The juicy mushrooms have created a bit of a puddle of liquid beneath the omelette, which turns its lightly browned, slightly crispy exterior soggy.

I’m glad we’re sharing our meals, as the omelette is deceptively rich and filling.

Lumiere Cafe and Pattiserie

When TFP’s brioche French toast arrives, it is a sight to behold, topped with a layer of lightly burnished bananas and crowned with crispy bacon.

It sits in a pool of sticky golden maple syrup, and smells amazing. I think this would be a scent worth bottling – eau de toilette or parfum, who cares, I’d definitely buy it! Anyone know anyone at Diptyque? I have an idea for a new home fragrance ;)

Lumiere Cafe and Pattiserie

We let her take the first bites, naturally, but I have to stop myself from tackling J with my fork to have a taste. 

The uber-eggy brioche French toast is pillowy soft, and readily soaks up the sweet syrup. The caramelised banana is tender and sweet, which contrasts really well with the salty tang of the crispy bacon.

Lumiere Cafe and Pattiserie

Interior of the cafe

I top off the meal with my daily caffeine fix, this time a soy flat white, which leaves me primed and ready to go for the eating adventures ahead in Cabramatta!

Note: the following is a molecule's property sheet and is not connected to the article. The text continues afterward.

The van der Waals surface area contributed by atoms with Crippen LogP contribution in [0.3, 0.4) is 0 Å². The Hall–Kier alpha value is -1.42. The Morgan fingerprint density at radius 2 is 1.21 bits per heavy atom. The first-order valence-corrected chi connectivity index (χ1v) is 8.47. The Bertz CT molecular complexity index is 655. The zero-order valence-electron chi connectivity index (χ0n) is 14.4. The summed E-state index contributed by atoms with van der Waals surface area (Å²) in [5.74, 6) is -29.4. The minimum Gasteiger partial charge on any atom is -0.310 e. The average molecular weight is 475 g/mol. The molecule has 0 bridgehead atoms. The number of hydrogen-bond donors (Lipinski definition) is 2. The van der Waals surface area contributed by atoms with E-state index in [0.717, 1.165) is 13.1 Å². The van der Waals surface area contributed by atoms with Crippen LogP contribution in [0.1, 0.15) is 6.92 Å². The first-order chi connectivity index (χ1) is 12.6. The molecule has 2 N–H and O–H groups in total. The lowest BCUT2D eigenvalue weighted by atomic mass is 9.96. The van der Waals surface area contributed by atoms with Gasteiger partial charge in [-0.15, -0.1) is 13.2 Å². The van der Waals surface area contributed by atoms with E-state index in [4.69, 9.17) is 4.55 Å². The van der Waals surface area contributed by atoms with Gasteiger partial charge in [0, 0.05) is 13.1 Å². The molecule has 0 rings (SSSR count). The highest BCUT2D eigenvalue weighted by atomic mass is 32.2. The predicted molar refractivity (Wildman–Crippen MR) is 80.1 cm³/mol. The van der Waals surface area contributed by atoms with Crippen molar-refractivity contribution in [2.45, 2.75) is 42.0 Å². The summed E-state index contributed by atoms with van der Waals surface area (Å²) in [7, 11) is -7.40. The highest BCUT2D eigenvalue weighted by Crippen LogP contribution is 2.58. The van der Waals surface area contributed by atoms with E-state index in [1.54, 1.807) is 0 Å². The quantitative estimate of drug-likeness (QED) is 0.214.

Lumiere Cafe & Patisserie on Urbanspoon

Read TFP’s post about Lumiere Cafe

Read about our other food adventures in Sydney


Izakaya Fujiyama, Surry Hills

What do three hungry food bloggers and the super-patient fiance of one of said bloggers order when visiting Izakaya Fujiyama? The tuna jaw. Naturally.

We joined Grab Your Fork at Izakaya Fujiyama, a new Japanese Izakaya located in leafy Surry Hills.

Asazuke, $4.50

We started with a bowl of Asazuke, a salt-cured jumble of crunchy cabbage, cucumber and carrot. I loved the tangy strips of crisp cabbage leaves, fragranced with a smoky sweetness from the addition of sesame oil.

Omakase sashimi plate, $24.50

Next to arrive was the beautifully plated Omakase sashimi plate, the Chef’s special of the day.

I could see J’s eyes light up when he spotted the ribbons of silky smooth salmon, kingfish, mackrel and tuna.

We enjoyed the cool fish with thinly grated daikon and fresh wasabi. Everytime I taste fresh wasabi, I find myself wondering why anyone bothers with the reconstituted “post mix” kind!

Kenji’s fried chicken, $13.50

Kenji’s Fried Chicken ticks all the boxes, if you ask me. We swooped on the sizzling chicken like magpies, enjoying the crunchy pieces with house made ‘Kewpie’ mayonnaise.  A drizzle of lemon juice added some welcome acidity, cutting through the richness of each mouthful.